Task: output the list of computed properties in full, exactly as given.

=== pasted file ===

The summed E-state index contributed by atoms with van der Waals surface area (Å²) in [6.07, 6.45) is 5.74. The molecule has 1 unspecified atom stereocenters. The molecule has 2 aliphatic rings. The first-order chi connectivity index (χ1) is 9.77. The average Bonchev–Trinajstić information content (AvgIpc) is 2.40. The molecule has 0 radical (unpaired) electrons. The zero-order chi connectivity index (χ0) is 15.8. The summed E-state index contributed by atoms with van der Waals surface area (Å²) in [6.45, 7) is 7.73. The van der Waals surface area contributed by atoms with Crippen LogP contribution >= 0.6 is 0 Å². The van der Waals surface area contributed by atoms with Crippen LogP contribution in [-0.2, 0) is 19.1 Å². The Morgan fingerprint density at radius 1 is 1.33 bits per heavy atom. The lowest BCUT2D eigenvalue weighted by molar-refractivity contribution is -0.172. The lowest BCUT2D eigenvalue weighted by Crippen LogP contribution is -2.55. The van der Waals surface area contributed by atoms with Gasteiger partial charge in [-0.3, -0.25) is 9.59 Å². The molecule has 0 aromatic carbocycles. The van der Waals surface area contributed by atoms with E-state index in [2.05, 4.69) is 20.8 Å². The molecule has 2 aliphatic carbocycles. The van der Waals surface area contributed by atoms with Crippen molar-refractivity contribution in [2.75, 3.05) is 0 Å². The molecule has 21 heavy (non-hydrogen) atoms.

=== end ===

The summed E-state index contributed by atoms with van der Waals surface area (Å²) in [6.07, 6.45) is 5.74. The molecule has 1 unspecified atom stereocenters. The molecule has 2 aliphatic rings. The first-order chi connectivity index (χ1) is 9.77. The average Bonchev–Trinajstić information content (AvgIpc) is 2.40. The molecule has 0 radical (unpaired) electrons. The zero-order chi connectivity index (χ0) is 15.8. The summed E-state index contributed by atoms with van der Waals surface area (Å²) in [6.45, 7) is 7.73. The van der Waals surface area contributed by atoms with Crippen LogP contribution >= 0.6 is 0 Å². The van der Waals surface area contributed by atoms with Crippen LogP contribution in [-0.2, 0) is 19.1 Å². The Morgan fingerprint density at radius 1 is 1.33 bits per heavy atom. The lowest BCUT2D eigenvalue weighted by molar-refractivity contribution is -0.172. The lowest BCUT2D eigenvalue weighted by Crippen LogP contribution is -2.55. The van der Waals surface area contributed by atoms with Gasteiger partial charge in [-0.3, -0.25) is 9.59 Å². The molecule has 0 aromatic carbocycles. The van der Waals surface area contributed by atoms with E-state index in [2.05, 4.69) is 20.8 Å². The molecule has 2 aliphatic carbocycles. The van der Waals surface area contributed by atoms with Crippen molar-refractivity contribution in [2.75, 3.05) is 0 Å². The molecule has 21 heavy (non-hydrogen) atoms.